Posts tagged gulags

BRIC’s Complicated Bureaucracies and Our Complicity in Human Trafficking

What is it about the BRIC(K)(S) countries which are supposedly the economic powerhouses? They simultaneously have very complicated bureaucracies to work through in order for tourists to visit their lands.  Kazakhstan is among the list of eight nations which are coincidentally in the BRIC (Brazil, Russia, India and China) structure.  Some would like to add Kazakhstan and South Africa to make it spell BRICKS but the first four letters is what is traditionally known in the world of economics as the countries to watch as they continue to flex their monied muscles.

To get visas and the wait time tourists are resigned to go through is the following for these difficult-to-get-to countries:

1) India – $76

2) Russia – $140 – 90 day wait

3) China – $130

4) Brazil – $140 one month

5) Bhutan – $20 – 3 months

6) Iran – $30 3 months

7) Kazakhstan – $40 – one month

8 ) Saudi Arabia – $500 (if you want to do the hajj, you have to have money, obviously)

Here’s what was originally written about Kazakhstan and the seven other countries :

Apply a month in advance.
Fee: $40

Why Go: Fictional Borat may have put Kazakhstan on the map, but it’s actually the ninth-largest country in the world by size and a place that combines Islamic, Western, and Soviet culture into an unusual mix. Adventure seekers come for the many mountains, which provide both trekking and skiing opportunities. Others come to explore the nomadic past of the Kazakhs and to see UNESCO World Heritage attractions, including petroglyphs and nature reserves that are home to such species as the rare Siberian white crane.

Why It’s Complicated: When it comes to visas, all the “Stans” can be tough, according to Habimana. For Kazakhstan, for instance, you need to write a personal letter of intent to the embassy in Washington, D.C., stating the purpose of your trip, the places you plan to visit, and your dates.

What to Do: Follow the instructions on the embassy’s website, and apply a month out from your trip (approval takes a couple of weeks). While the government enacted new rules in 2010 to try to simplify the process, what that means for tourists remains to be seen. Fans of bureaucratic garble will appreciate the official description of the changes, which are “aimed at further liberalization and streamlining of Kazakhstan’s visa regime.”

My young university friend just returned from the Not For Sale Global Forum in Sunnyvale, CA had many impressions that were exploding in her head after listening to about 50 speakers.  However, the main thing about the evils of human trafficking is that it revolves all around economics.  So, if there is any common thread among the BRIC countries, they appear to be one of the worst offenders when it comes to using people to build up their own economies.

We already know what happened to the Soviet Union when they forced their own people into labor camps to work off their being too wealthy (i.e. kulaks or Enemies of the People).  Those during Stalin’s time who were not of the correct political stripe or who told the truth were punished. They were forcibly sent to hardship posts in the gulags of Siberia and Kazakhstan. Unfortunately, many of the talented ones died.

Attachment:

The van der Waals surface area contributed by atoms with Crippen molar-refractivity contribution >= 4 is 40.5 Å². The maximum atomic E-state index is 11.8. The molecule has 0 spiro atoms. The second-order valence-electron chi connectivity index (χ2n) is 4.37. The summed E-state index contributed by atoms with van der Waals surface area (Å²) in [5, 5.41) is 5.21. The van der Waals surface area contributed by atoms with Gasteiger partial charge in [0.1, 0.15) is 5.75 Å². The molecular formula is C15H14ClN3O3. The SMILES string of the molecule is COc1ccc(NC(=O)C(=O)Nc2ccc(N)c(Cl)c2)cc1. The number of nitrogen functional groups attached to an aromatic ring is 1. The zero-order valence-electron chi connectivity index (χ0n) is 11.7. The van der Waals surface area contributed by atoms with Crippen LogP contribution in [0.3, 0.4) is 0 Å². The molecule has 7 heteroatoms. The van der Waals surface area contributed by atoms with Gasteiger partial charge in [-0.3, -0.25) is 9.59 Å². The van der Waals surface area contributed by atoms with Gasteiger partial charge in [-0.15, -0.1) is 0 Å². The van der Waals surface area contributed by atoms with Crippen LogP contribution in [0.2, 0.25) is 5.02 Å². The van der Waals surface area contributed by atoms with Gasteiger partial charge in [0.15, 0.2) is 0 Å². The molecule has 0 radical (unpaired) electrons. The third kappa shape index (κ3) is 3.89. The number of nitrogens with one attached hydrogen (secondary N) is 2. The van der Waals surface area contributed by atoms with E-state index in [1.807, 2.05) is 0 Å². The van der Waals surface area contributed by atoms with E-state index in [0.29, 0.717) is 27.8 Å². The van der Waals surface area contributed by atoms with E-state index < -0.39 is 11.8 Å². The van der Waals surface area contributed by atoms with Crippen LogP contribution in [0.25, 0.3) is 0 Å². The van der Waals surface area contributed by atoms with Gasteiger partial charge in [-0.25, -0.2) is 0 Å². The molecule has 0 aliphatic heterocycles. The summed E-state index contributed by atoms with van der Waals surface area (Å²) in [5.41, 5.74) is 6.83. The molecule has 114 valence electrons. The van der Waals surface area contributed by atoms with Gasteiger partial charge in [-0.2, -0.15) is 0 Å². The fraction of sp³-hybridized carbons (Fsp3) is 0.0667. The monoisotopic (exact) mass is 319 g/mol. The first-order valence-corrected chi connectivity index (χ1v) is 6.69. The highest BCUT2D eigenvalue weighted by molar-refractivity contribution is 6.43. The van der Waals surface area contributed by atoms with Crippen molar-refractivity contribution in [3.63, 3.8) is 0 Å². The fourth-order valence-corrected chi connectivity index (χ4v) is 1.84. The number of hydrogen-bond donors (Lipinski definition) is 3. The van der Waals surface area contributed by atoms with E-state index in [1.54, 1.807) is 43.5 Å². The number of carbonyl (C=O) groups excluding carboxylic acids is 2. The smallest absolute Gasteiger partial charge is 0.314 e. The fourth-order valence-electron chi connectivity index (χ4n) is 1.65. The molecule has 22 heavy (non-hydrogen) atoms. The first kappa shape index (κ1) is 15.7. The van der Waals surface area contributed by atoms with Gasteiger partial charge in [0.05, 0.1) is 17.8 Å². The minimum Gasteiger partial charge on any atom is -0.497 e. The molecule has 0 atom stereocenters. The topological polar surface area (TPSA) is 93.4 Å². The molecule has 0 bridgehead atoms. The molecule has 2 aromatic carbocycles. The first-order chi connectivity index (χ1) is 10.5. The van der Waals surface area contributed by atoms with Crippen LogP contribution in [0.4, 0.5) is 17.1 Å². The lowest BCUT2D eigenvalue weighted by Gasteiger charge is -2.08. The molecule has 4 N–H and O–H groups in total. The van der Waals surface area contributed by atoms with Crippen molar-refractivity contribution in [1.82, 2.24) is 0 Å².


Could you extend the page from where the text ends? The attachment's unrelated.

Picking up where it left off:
So, the same can be written about these modern day, complicated countries that have too much paperwork and red tape to go through. The BRIC countries undoubtedly have bureaucrats who are pocketing the visa money. No surprise there with corrupt governments from the very top. They are also turning a blind eye to those traffickers who are bringing people in or out of their country illegally. Police are easily being bought off with huge sums of money so the trafficking of innocent people continues.

Westerners, who should know better, do not want to be a part of this complicity of trafficking by remaining unaware and silent on the subject.  How can we help? By traveling to these countries to see with our own eyes? As aforementioned, that becomes an arduous process money and time wise. Laws must be placed on the books, law enforcement must be mobilized to catch the predators in the BRIC countries and those victims who have been enticed and trapped free to return to their families and their lives before slavery. Maybe another way to avoid all the red tape is to be wise as shoppers and not buy products that have come out of BRIC economies?  Hmmm…I wonder if that will ever catch on in the U.S?

Hopefully we will not be part of the complications in human trafficking by our complicity of silence, ignorance and doing nothing?

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Laura’s Grandfather: 15 year Victim of the Gulag

 I. Introduction

          It is a well known fact that USSR was one of the Greatest Powers. Everything appeared to be good, stable and firm. For the majority of people, there was no class division. And it looked like there was nothing to complain about. But, in truth, not everything was so perfect, as it might seem to be. The Soviet system was far from ideal. And those people who did not follow all the rules, or whose actions were misinterpreted were strictly punished. It is hard to imagine what victims of Soviet system had to endure, especially when sent to the Gulags as “enemies of people”, but nothing can be done except to avoid such a horrible mistake again.


II. Soviet penal system

          The Soviet regime of the late 1920s and 1930s aimed on enemies hunting. At first, their target were “former people” – people of non-proletarian origins (Guseva, 2007). But the members of these groups were not really suspected of any oppositional activity. According to Guseva (2007): “neither their thoughts nor their past behavior justified arrests, but only a hypothetical possibility of them committing a crime because they belonged to a certain social group” (p. 325).